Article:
Now it’s the turn of the Palestinian voter

For a number of reasons, Palestinians perceive elections as a legitimate way out of the current crisis.

Palestinians attend a rally in support of Palestinian Authority leader Mahmoud Abbas in the town of Tubas in northern Judea and Samaria, Sept. 27, 2020. Photo by Nasser Ishtayeh/Flash90.
Palestinians attend a rally in support of Palestinian Authority leader Mahmoud Abbas in the town of Tubas in northern Judea and Samaria, Sept. 27, 2020. Photo by Nasser Ishtayeh/Flash90.
Shaul Bartal

The last time presidential elections were held in the Palestinian Authority was in 2005, when Mahmoud Abbas was elected. A year later, elections were held for the Palestinian Legislative Council, with Hamas winning by a large majority. Elections for both institutions were supposed to recur in 2010, but were deferred again and again by Fatah until Abbas issued his recent presidential decree.  

The decree announces that elections will be held on May 22 for the Palestinian Legislative Council and on July 31 for the presidency of the P.A. It reflects an agreement reached by Hamas and Fatah on Sept. 24 that was aimed at enabling a national rapprochement between the West Bank and the Gaza Strip, and possibly a Hamas takeover of the PLO and all P.A. institutions. Unless the two organizations cooperate, there will be no way to hold the elections on time, or possibly at all.

If Hamas wins the election, it will take a tougher line against Israel, which will include continuing the “armed struggle” (i.e., terror attacks). Fearing an Israeli attempt to disrupt the electoral process and eager to appeal to the Biden administration, Hamas has launched diplomatic talks with several international actors to ensure international support for the process. Those contacts will grow more numerous as the elections approach.

On Jan. 22, a meeting was held between Ismail Haniyeh, head of Hamas’s political bureau, and Nikolay Mladenov, special U.N. envoy to the Middle East. At its conclusion, Hamas declared that it “sees the upcoming elections as a preview for the building of the Palestinian home, the end of the rift as a joint plan of action is formulated, the defense of the national project as it contends with many challenges, and the reincorporation of the ‘outside’ [the Palestinian diaspora] into the key institutions.” Hamas wants greater inclusion of its supporters in the government institutions of the P.A. and PLO so as to reflect its growing power.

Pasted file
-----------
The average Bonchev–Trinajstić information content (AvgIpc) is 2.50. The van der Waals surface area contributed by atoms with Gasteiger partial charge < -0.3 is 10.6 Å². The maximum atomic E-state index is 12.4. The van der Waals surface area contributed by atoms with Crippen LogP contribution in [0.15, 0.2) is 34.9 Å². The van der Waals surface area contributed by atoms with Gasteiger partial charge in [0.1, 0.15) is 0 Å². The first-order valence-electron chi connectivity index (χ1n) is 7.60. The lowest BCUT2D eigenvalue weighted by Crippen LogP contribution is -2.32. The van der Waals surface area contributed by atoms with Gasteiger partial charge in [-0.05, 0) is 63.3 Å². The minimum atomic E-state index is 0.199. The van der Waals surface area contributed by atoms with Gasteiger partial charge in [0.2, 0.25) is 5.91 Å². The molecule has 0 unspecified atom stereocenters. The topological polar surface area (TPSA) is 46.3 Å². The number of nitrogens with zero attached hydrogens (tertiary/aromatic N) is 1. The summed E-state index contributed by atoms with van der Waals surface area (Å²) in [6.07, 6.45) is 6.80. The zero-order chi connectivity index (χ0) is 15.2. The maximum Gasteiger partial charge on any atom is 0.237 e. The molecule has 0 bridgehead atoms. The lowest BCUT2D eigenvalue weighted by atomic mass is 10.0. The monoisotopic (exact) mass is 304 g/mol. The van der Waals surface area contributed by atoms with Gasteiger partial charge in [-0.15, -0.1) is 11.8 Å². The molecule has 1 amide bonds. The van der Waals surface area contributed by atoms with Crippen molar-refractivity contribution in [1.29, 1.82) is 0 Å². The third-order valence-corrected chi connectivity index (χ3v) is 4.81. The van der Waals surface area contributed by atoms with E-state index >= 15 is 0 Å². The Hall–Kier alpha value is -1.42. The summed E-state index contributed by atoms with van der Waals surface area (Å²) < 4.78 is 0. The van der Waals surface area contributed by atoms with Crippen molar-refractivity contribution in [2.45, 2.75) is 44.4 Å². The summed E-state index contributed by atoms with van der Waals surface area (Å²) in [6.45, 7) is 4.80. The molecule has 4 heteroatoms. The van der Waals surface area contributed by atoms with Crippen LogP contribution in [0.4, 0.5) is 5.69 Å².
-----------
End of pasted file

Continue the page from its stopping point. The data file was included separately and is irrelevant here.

Recent surveys of Palestinian society show that 62 percent of the respondents think the two-state vision is no longer achievable and 87 percent believe Israel has not abandoned the aim of annexing 30 percent of the territory as proposed in the Trump plan. Perhaps not surprisingly, then, 48 percent of the respondents said they favor renewing the “intifada.” More than two-thirds said Abbas should resign in light of the P.A.’s resumed security coordination with Israel. More than 70 percent support holding elections for the Legislative Council and the P.A. presidency as soon as possible.

Although Hamas has yet to present a candidate, it can reasonably be assumed that it will be Haniyeh, head of the Hamas political bureau and of the Hamas government from 2007 to 2014. An analysis of all Palestinian surveys over the past year indicates that in any contest between Haniyeh and Abbas, Haniyeh wins by at least 8 percent. The only Fatah figure who could defeat a Hamas representative in democratic elections for the P.A. presidency is Marwan Barghouti, the former head of the Fatah Tanzim who is serving several life sentences in an Israeli prison. In the Legislative Council elections as well, it appears that despite a slight lead for Fatah, Hamas, together with the other terror organizations comprising the PLO, would win most of the seats.

The issue of whether or not the Arabs of eastern Jerusalem will be eligible to vote, which is still a matter of dispute between Israel and the P.A., will not provide a pretext to cancel the elections. According to Hanna Nasser, head of the committee for the 2021 elections, coronavirus-era Palestinians are prepared for mail-in voting. Eastern Jerusalem Arabs with Israeli residency may be able to vote in booths located in the outskirts of the city.

For a number of reasons, the elections are perceived as a legitimate way out of the current crisis—one that can restore the lost legitimacy of the Palestinian government and afford it greater room to maneuver, perhaps even enabling a united front against Israel. Those reasons include the ascent of a Democratic administration to the White House; domestic political pressures on Abbas to resign; distrust of political institutions, which keeps many young Palestinians out of the political arena; medical and economic crises wrought by COVID-19; and distrust of the Palestinian leadership, primarily because of the renewed security coordination with Israel.

The basic idea is that if Hamas is prominently incorporated into P.A. institutions as a consequence of democratic elections, Israel will have to accept the results and find a way to deal with the elected leadership—particularly as pressure to do so will likely be exerted on Israel by the Biden administration and the European community.

IDF Col. (res.) Dr. Shaul Bartal is a research associate at the Begin-Sadat Center for Strategic Studies.

This article was first published by the Begin-Sadat Center for Strategic Studies.

The opinions and facts presented in this article are those of the author, and neither JNS nor its partners assume any responsibility for them.
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